The Absence of Female Voices and Perspectives in Jean Toomer’s ‘Cane’
In his biographical introduction to Cane, Darwin Turner quotes William Stanley Braithwaite as saying, “In Jean Toomer, the author of Cane, we come upon the very first artist of the race, who with all an artist’s passion and sympathy for life, its hurts, its sympathies, its desires, its joys, its defeats and strange yearnings, can write about the Negro without the surrender or the compromise of the author’s vision.” This claim of primacy is both lofty and inaccurate, as it completely overlooks the works of previous black authors such as Olaudah Equiano, Phillis Wheatley, and Frederick Douglass, to name a few obvious contenders. After reading and rereading Toomer’s stories and poems, I could find no reason to hail the author as “the first artist of the race” who could “write about the Negro without the surrender or compromise of the author’s vision.” The most prominent issue in Cane is the overt absence of a female voice. There are numerous female characters and several stories named after them, but the women are presented more as objects for observation than as fully-formed characters. This is a bitter irony: Jean Toomer is celebrated as a literary voice for African American people, yet he does not permit the female half of those people to speak.
The first title character we meet is Karintha, a young girl “carrying beauty, perfect as dusk when the sun goes down.” Each paragraph in this brief story shows Karintha at a different age, but we never hear her voice. She is described through her relationships and interactions with men. It is through her mock-sexual actions at a young age with a “small boy who was not afraid to do her bidding” that we are first introduced to her. We are told that she has been “married many times” and that all the young men “want to bring her money”—a possible hint at prostitution. All the same, each of these pieces of information defines Karintha by her relation to men around her—either as wife or as paid lover.
The second female character to entitle her own story is Becky, “the white woman who had two Negro sons.” We are informed by a local man of how Becky was turned out by white and black society alike, and how her sons were hard, cold, and dangerous. The only sound Becky makes is a possible moan from underneath the ruins of her chimney at the end of the story, but even that is conjecture. Of course, Toomer is relating here the effects of miscegenation and the shunning inflicted by both racial groups; this would be a poignant moment, were Becky not one in a long line of silent women. By itself, “Becky” serves a purpose, but in a book already lacking a legitimate female presence, it just adds to the silence.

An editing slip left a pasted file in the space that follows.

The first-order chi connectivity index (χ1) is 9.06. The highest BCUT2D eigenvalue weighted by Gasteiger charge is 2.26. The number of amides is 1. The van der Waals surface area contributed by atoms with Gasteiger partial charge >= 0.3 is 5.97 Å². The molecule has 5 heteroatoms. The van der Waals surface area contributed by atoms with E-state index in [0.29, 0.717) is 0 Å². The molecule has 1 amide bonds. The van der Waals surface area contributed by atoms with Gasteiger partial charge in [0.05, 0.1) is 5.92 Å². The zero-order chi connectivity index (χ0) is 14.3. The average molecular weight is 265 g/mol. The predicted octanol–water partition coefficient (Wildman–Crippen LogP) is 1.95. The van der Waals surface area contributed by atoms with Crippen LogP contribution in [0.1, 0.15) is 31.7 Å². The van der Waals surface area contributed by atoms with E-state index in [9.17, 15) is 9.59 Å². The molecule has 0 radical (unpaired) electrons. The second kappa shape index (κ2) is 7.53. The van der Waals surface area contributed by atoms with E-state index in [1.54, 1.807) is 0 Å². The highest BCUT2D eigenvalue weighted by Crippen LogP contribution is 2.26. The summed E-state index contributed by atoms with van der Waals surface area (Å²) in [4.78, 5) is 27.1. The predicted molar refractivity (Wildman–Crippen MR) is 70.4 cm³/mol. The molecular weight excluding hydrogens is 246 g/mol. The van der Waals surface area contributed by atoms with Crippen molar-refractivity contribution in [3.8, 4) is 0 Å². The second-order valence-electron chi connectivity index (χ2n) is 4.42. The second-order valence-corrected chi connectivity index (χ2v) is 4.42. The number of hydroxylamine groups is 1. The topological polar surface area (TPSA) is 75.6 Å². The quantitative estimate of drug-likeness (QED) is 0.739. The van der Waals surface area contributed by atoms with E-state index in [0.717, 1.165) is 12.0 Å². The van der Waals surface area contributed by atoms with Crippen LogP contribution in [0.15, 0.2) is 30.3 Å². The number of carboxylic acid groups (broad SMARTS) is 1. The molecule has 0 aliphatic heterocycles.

The final story named for the main female character it contains is “Avey.” We hear nothing from the title character; instead, she is revealed to us through the musings of a young man who feel he is in love with her. By the end of the story, the two of them have kissed once, and she is lying asleep in the grass as he watches over her protectively. We never hear what Avey wants; we never see her outside of the lens that the narrator provides. She, like the others, is a literary object that shows no personal volition.
Toomer’s poems are no exception to this female absence. Again, when he does give us a glimpse of a female character, it is only as a physical object via physical description. In “Face,” the female character is revealed through descriptions of her hair, brows, eyes, and muscles; in “Evening Song,” Cloine is an object to be observed as she “sleeps” and “dreams,” her “lips pressed against [the narrator’s] heart;” and in “Portrait in Georgia,” a description of hair, eyes, lips, breath, and body is all we have of the female character.
One cannot help but to take issue with the lack of a genuine female presence in Cane. As a person of biracial heritage—a term I hate to use because it suggests an inherent differentness based on skin color—Jean Toomer was able to walk in both the black and the white circles. He would have had first-hand knowledge of the prejudices and struggles associated with each, and he would have been subject to ridicule from both sides. This idea makes his omission an even graver literary folly. Was Jean Toomer was a misogynist? No. His portrayal of women is favorable throughout the book, but only in the way that an artist paints his subjects in a favorable light without showing the blemishes and scars. The portrayal is not real, and this lack of truth in the piece is an injustice that cannot be overlooked. If, as Braithwaite suggests, Jean Toomer is the first African American writer to write about the lives of people of color without losing his vision, then it could easily be postulated that Toomer’s vision is no inherently problematic. He seemingly places his female characters on a pedestal, but only to make them easier to objectify.
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In his biographical introduction to Cane, Darwin Turner quotes William Stanley Braithwaite as saying, “In Jean Toomer, the author of Cane, we come upon the very first artist of the […]